BELFAST, Northern Ireland, Sep 24, 2004 (United Press International via COMTEX) -- A researcher at the University of Ulster in Northern Ireland has found that a diet high in soy may keep breast cancer from spreading.
Pamela Magee of the School of Biomedical Sciences says that the effect comes from the high concentration of isoflavones in soybeans and foods derived from them. Isoflavones are naturally occurring enzymes and Magee has found that they slow or halt invasive cancer cells.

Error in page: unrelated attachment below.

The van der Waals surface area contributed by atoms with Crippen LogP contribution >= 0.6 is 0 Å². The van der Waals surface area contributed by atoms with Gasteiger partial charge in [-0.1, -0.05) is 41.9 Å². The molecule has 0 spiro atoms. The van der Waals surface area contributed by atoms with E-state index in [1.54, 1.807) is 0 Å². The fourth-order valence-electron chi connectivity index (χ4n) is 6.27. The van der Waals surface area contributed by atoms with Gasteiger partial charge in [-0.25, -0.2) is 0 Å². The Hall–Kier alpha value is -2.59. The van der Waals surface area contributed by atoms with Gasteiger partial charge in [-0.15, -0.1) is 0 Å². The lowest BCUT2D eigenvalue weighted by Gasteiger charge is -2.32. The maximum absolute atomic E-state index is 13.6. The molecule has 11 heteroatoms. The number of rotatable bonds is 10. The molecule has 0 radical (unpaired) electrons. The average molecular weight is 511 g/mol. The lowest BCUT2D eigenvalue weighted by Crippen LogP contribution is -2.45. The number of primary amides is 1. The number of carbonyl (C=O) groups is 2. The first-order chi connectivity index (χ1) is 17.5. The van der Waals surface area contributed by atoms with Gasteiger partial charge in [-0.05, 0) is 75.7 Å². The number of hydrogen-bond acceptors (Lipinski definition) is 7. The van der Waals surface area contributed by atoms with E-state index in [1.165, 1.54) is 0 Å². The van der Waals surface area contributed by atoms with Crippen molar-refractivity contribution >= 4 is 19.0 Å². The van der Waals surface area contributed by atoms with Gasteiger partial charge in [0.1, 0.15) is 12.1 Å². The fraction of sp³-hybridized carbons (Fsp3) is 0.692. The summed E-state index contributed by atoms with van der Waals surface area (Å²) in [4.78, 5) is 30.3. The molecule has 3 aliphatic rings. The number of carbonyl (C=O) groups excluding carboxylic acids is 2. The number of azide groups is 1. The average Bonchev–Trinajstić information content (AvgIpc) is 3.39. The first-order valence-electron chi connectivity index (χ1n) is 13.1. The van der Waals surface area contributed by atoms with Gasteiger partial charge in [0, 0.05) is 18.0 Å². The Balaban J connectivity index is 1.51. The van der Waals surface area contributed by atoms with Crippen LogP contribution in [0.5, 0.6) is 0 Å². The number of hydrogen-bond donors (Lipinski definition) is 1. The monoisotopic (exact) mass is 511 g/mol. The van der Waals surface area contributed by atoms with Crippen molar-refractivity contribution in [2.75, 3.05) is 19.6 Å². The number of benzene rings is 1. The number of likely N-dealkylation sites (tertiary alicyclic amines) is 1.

One result of this effect is that women in eastern Asia have a far lower rate of death from breast cancer than European women, Magee said.
"Although recent advances have been made in tumour detection and treatment, the spread of cancer remains a significant cause of mortality," Magee said. "The invasion of cancerous cells from their site of origin into the neighboring environment enables cancerous cells to travel and grow at new sites within the body. Any agent, therefore, which can prevent the invasive process could become a powerful tool in the prevention of cancer spread."
Copyright 2004 by United Press International.